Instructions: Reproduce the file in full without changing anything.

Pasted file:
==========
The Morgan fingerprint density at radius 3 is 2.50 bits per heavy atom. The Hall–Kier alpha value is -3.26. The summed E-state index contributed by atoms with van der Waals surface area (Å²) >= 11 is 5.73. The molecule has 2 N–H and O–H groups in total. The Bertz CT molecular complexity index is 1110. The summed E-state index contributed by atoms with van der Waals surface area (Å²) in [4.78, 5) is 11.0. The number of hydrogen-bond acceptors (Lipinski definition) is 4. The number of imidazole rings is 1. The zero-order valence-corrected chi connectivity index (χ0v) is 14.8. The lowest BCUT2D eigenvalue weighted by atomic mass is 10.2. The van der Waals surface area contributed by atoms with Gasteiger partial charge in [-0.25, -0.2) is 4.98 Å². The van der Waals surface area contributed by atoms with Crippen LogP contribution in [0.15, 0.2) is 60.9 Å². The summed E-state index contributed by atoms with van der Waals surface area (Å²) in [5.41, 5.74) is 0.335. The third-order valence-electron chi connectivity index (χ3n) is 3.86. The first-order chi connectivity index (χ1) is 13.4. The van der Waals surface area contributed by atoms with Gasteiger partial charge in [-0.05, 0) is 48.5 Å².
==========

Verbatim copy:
The Morgan fingerprint density at radius 3 is 2.50 bits per heavy atom. The Hall–Kier alpha value is -3.26. The summed E-state index contributed by atoms with van der Waals surface area (Å²) >= 11 is 5.73. The molecule has 2 N–H and O–H groups in total. The Bertz CT molecular complexity index is 1110. The summed E-state index contributed by atoms with van der Waals surface area (Å²) in [4.78, 5) is 11.0. The number of hydrogen-bond acceptors (Lipinski definition) is 4. The number of imidazole rings is 1. The zero-order valence-corrected chi connectivity index (χ0v) is 14.8. The lowest BCUT2D eigenvalue weighted by atomic mass is 10.2. The van der Waals surface area contributed by atoms with Gasteiger partial charge in [-0.25, -0.2) is 4.98 Å². The van der Waals surface area contributed by atoms with Crippen LogP contribution in [0.15, 0.2) is 60.9 Å². The summed E-state index contributed by atoms with van der Waals surface area (Å²) in [5.41, 5.74) is 0.335. The third-order valence-electron chi connectivity index (χ3n) is 3.86. The first-order chi connectivity index (χ1) is 13.4. The van der Waals surface area contributed by atoms with Gasteiger partial charge in [-0.05, 0) is 48.5 Å².